Video Games As Art? With an Upcoming Smithsonian Exhibit, Pong Equals Picasso
If there is any doubt as to whether Chris Melissinos is qualified to curate the “Art of Video Games” exhibit, scheduled to open next year at the Smithsonian American Art Museum, it vanishes after entering his Northern Virginia home.
The walls of his office are adorned with game platforms–he owns 42 different systems, by his last count–dating back nearly four decades.
Melissinos proudly shows off a circuit board from an original Pong unit, and Game Boy game boxes line his windowsills. In the basement, past the arcade cabinet he custom-built himself is a room that can only be described as a gaming cave, complete with drawers upon drawers of titles for various systems, rows of comfortable chairs and an enormous screen on which he and his family play Playstation 3.
“Games have always been a part of my life, since I was a kid,” he said. “I developed my first game at 12.”
With a background in programming, he began a career with Sun Microsystems 17 years ago, and in 2000 convinced then-CEO Scott McNealy that the company should begin to have a presence in the world of gaming.
Melissinos was appointed Chief Gaming Officer at Sun Microsystems, a position he held for nearly a decade. His high profile in the gaming community led to his being asked by the Smithsonian to curate the upcoming exhibit.
Melissinos considers himself part of the “bit-baby” generation–that is, the first to grow up with computers in the home. He now has children of his own, who are top-notch gamers themselves.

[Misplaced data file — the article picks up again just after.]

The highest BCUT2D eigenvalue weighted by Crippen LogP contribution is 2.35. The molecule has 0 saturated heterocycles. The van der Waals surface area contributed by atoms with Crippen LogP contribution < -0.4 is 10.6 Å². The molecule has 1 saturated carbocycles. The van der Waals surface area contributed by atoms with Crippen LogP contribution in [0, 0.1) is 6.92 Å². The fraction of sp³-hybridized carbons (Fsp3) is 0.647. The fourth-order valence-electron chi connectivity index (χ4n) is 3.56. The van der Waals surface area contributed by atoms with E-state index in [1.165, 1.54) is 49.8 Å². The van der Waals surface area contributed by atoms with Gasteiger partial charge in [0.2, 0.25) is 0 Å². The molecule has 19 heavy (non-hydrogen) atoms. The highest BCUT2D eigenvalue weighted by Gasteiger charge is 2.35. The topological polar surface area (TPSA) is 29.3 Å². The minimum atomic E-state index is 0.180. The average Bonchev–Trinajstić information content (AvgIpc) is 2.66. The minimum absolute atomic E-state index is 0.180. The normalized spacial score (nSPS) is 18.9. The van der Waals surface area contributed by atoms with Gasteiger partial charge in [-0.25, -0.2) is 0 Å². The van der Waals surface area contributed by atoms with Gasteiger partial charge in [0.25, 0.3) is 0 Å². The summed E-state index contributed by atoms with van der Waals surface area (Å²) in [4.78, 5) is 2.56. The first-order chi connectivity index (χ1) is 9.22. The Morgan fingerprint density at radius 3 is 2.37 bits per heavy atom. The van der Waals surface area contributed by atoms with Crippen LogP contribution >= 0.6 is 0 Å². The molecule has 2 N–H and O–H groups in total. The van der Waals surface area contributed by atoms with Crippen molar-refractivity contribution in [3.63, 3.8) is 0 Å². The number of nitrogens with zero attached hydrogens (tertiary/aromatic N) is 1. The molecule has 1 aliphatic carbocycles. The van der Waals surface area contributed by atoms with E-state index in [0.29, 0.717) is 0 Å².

The fact that the bit-babies now have children old enough to appreciate video games, Melissinos said, is part of what makes now the right time for an exhibit like this one to be displayed at the Smithsonian, which is known for, among other things, chronicling culturally significant trends and milestones in American history.
Now, several decades after the industry’s inception, the evolution of the medium of video games is also being examined as a story itself.
But he also contends that the video game as an art form has always been worth putting on display. Even though most art exhibits focus on visual works, Melissinos insists that viewing a game in the context of art involves not only its visual and musical components, but also the storyline, dialogue and mechanics.
“To really understand the medium, it has to be about more than just the visuals,” he said.
Melissinos also outlined the notion of the “three voices” in video games, something he feels makes the genre even more significant in the art world.
The voice of the artist is present in any artistic work, and those of the characters exist in any artistic work with an actual or implied story. However, the added component of the player or players, who give meaning to the characters and story and make decisions affecting their fates is the third, unique voice.
Melissinos insisted that this third voice is critical to games as an artistic medium. “When you’re 12, you have no control over anything in your life, except perhaps for the choices you make in a game,” he noted.
Something else that sets this exhibit apart from others in art galleries, or even within museums in general, is the way that it is being put together in an interactive, Web 2.0 way.
Melissinos selected 240 different games on 20 different platforms, organized into five different eras of gaming since the 1970’s and four different genres.
Users can vote for the games on the list that they think best represent the medium at www.artofvideogames.org through April 17, and the top 80 vote getters will be featured in the exhibit.
Although Melissinos has given up control of the final game selection to the Web-going public, he said that in picking the initial 240 options, he exerted all the power he needed to as curator.
“So far the public is doing its job,” he said. “And I’ll be able to tell the story I need to no matter what games win.”
Here is an interview I did with Melissinos about the upcoming exhibit, with lots and lots of oldies but goodies: